7. peter ferguson says

    safety issues regarding your new battery:

    weight – compartment built for concentrated 135 lb load?

    what supports this floor? what holds this load down?

    hydrogen venting? not possible with this installation. please read battery site regarding legal methods of venting. boom.. directly under your bed…ouch. this manufacturer goes into high detail for proper hydrogen venting and rightfully so.

    code requirement for battery disconnect. explosion proof? distance?

    Airstream installs batteries per code…saves booms.. and lawsuits…let alone life and property damages.

    besides traveling with this setup you will probably ‘plug’ it in when parked at home. even with not being totally garage enclosed, your a/s will have hydrogen building up in the compartment……..

    best of luck….oh, your LP bottles aren’t very far away from this compartment are they…?


  8. says

    Peter, the Lifeline is an Absorbed Glass Matt battery. We have used this type since 2006 because they do not vent hydrogen. It is perfectly safe to install in an interior compartment. Check out the specs sometime.

    As far as load, do you worry about falling through the floor of your Airstream when you stand on it? I’m pretty sure most Airstreamers weigh more than 135 lbs…

  9. says

    One battery that will almost replace your four? You’ve convinced me that this may be the solution to our battery situation. Though we’d be replacing two Life line batteries that came with our Airstream, we’ve done pretty well. And though we haven’t gotten seven years out of them we’ve come fairly close. For us, your informative write-up is most timely. Thanks!

  10. peter ferguson says

    great to hear back from you. yes, I know they are not ‘vent’ type batteries. however, I phoned Mike at the GPL company and he indicated venting of the comparment would be recommended. their specs on charging procedure for lifetime agm bat states: ” All batteries must be adequately vented during charging to avoid accumulations of explosive hydrogen gases. Never install or charge in a sealed container or sealed ”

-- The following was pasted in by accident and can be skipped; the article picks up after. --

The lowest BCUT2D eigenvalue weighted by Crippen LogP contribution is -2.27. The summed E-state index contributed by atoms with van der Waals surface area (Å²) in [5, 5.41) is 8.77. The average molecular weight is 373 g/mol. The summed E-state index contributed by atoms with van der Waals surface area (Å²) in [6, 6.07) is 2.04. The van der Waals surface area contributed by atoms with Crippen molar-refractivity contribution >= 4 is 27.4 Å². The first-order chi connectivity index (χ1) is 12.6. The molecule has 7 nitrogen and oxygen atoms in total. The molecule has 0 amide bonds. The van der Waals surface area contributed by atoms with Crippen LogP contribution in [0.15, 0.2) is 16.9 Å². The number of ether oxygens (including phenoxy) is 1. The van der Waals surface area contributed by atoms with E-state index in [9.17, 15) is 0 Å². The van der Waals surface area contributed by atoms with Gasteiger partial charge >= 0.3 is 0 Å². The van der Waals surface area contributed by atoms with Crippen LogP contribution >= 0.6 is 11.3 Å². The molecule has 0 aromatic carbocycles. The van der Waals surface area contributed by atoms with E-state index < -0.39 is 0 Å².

guess your compartments are pretty strong…mine are not.

    I give……….enjoy

  11. says

    Peter, perhaps this is a case where the Marketing Dept giveth and the Technical Dept taketh away. All of the marketing for Lifeline AGM batteries says no venting is needed, and that even under severe overcharging conditions hydrogen accumulation stays below dangerous levels.

    I think there may also be some difference in definition of “sealed container”. This front storage compartment is hardly sealed. It has 1/4″ air gaps along the bottom edge (interior) and many other leaky spots. Many RV’ers have used AGM batteries beneath gauchos, dinettes, and in storage compartments with complete safety, but none of those areas resemble anything “sealed.”

    Our front compartment is just another section of interior floor, as is the case in every Airstream I’ve ever seen. If yours feels soft or spongy, perhaps you have a little wood rot in the floor around the edges? Any Airstream compartment should be easily able to handle the weight of this battery.